“Hey Legs,” Rodney greets me for our morning run. I have prepared for this moment but my knees are still shaking a little.
“My name is Rio, Rodney. Don’t call me Legs.”
He stares at me, then shrugs. “Rio. Okay. I don’t really give a shit.”
What a mentor, right? But I’m thrilled because I suddenly do give a shit. The words people say to me and use against me matter, and I’m done pretending otherwise.
We break into our typical tortured run but today, I don’t care how slow we are, I don’t care that Rodney always leads, I don’t care that the streets turn into living cemeteries with people playing dead while we pass through, I don’t even care that we’ve run this same route so often I could do it blindfolded and in my sleep. I’m a Mexican gimp with two strong legs on which I’m learning to stand up for myself. Nothing can ruin this feeling, I think.
I’m daydreaming scenarios in which I confront FL Stewart with my new opinions on words and labels, when I spot them: A swarm of kids – teenagers? – sitting on the front porch of a gutted house up ahead. The kids are street skinny but the rotting porch bows under their combined weight. They’re staring at us. They begin moving down the steps as if to intercept us, which can’t be the case because that would be supremely stupid. It would be asking for trouble.
Rodney finally looks up and sees them. He stops and reaches for the taser at his hip while I bite my lip to keep from calling out but this time, my sympathy is misplaced. Within a heartbeat they charge us, grabbing, jerking, restraining us both.
I’m on the ground. My arms are pinned to the road, a kid on each bicep. But they’re not looking at me. I realize no one is looking at me, so I stop struggling.
A few feet away lies Rodney. Like me, two kids sit on his arms, another two on his legs, and three crowd around his head, staring. He’s screaming nonsense at them, spitting and cursing and arching his back as if he had the strength of seven underfed kids. The kids all are unmoved. Silent.
One kid kicks Rodney in the ribs, a quick jab that leaves him stunned, gasping for breath. Then the three get to work stripping him of his taser, gun, rubber bullets, zip-tie handcuffs, shoes, pants, even his comms bracelet. One of the kids – a girl with short hair – stands over his chest. I realize with a jolt that she is the girl Rodney tased. As I watch, she points the taser directly at his chest and pulls the trigger. The kids jump back. His screams cut off abruptly. His body is taut, fingers curled like claws, eyes wide and unseeing. After a few long heartbeats, her finger leaves the trigger. He moans and curls into the fetal position.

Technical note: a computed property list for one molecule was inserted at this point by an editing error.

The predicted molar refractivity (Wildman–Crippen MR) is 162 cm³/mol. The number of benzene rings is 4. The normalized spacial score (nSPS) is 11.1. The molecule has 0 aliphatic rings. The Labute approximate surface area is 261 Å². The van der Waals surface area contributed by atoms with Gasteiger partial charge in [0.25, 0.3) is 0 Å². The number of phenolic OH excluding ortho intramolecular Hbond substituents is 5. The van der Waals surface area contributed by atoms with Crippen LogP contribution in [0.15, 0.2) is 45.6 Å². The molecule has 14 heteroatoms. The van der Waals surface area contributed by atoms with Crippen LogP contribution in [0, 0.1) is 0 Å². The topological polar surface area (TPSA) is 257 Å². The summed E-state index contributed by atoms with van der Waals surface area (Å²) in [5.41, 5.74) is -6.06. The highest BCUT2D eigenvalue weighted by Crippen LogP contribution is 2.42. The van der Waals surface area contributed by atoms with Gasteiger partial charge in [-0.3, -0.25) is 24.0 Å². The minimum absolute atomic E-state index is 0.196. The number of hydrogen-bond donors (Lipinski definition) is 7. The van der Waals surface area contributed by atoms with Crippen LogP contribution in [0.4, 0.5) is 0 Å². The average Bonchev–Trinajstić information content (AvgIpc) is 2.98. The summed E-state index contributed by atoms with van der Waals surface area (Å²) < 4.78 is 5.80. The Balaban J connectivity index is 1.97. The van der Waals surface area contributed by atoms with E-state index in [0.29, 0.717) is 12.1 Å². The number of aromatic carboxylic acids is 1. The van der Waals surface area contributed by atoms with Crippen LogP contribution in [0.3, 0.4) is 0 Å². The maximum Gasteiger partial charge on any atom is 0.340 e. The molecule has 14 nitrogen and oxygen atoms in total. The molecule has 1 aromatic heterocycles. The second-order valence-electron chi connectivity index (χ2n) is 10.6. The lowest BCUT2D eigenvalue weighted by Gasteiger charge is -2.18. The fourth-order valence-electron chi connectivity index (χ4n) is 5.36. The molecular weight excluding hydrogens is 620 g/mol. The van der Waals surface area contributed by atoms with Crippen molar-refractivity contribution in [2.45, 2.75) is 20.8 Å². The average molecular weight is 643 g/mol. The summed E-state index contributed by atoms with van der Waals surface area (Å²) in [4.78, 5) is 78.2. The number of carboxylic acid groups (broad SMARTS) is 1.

It takes me a few seconds to realize I’ve also been released. The kids busily gather Rodney’s things and within seconds, they disappear behind the blue house. But the girl with the taser, she doesn’t run. Still gripping the gun, she stands over Rodney, studying him for a moment, nudging him with her foot until he’s on his back again. Then she unhooks the nodes from his chest, and walks away. When she gets to the porch she turns back, looks me in the eye, and waves.
I call for non-emergency backup on my comms bracelet because I feel like I should but really, there’s nothing to back up. The streets around us are totally deserted – there’s not even one person playing dead in the street. It would be peaceful if it wasn’t so eerie.
“Do me a favor – let me do the talking.” Rodney hisses through clenched teeth when the retrieval team approaches us. His muscles are still spasming. Highers surround us, tear guns drawn, as a group of second- and third years lifts Rodney on a gurney and escort us the half mile back to base. FL Stewart is part of the rescue operation. I can tell we have become their “teaching moment.”
“What happened?” FL Stewart asks me. I can feel Rodney’s hard stare. slow my stride.
“We – ”
“We were attacked out of nowhere,” Rodney interrupts from the gurney.
“Did they approach from behind?”
“Yes. There must have been 20 of them,” he says.
There were nine of them.
“Any distinguishing characteristics?”
“All male, I’d say mid-20s.”
At least two were female. I doubt the kids who sat on me were even teenagers.
“They were waiting for us. This was a coordinated attack. They took me down first, incapacitated me, then tased me and took my weapons, shoes, everything.”
“How did they know you’d be here? Protocol dictates you randomize everything. Patterns are predictable.”
“I know that,” Rodney says. “Of course I know that. They must’ve been tracking us.”
“Did you attempt to outrun them?”
“No. I mean, I could outrun them but Legs – I mean Cadet Gonzales –”
“I’m faster than you. I could’ve outrun them,” I interrupt before I can stop myself.
“Did they tase you as well, Cadet Gonzales?” FL Stewart asks.
“No.” Maybe I should’ve lied but I can hardly keep up with Rodney’s lies.
“Why is that, do you think?”
Because they were children retaliating for an attack on one of their own.
“I don’t know,” I say.
“I think you do,” he responds so quietly only I can hear.
Our party reaches the military gate and in the excited hubbub I ignore him. The base is on high alert because of my S-O-S; armed Peacekeepers crowd the parapets, the scopes of real rifles trained on the empty streets beyond us. It gives me a sick feeling inside, a dread that takes root and blooms deep in my guts, a suspicion that those children and I – nevermind Rodney, who is a total dip shit – can’t begin to understand the ramifications of what we’ve started.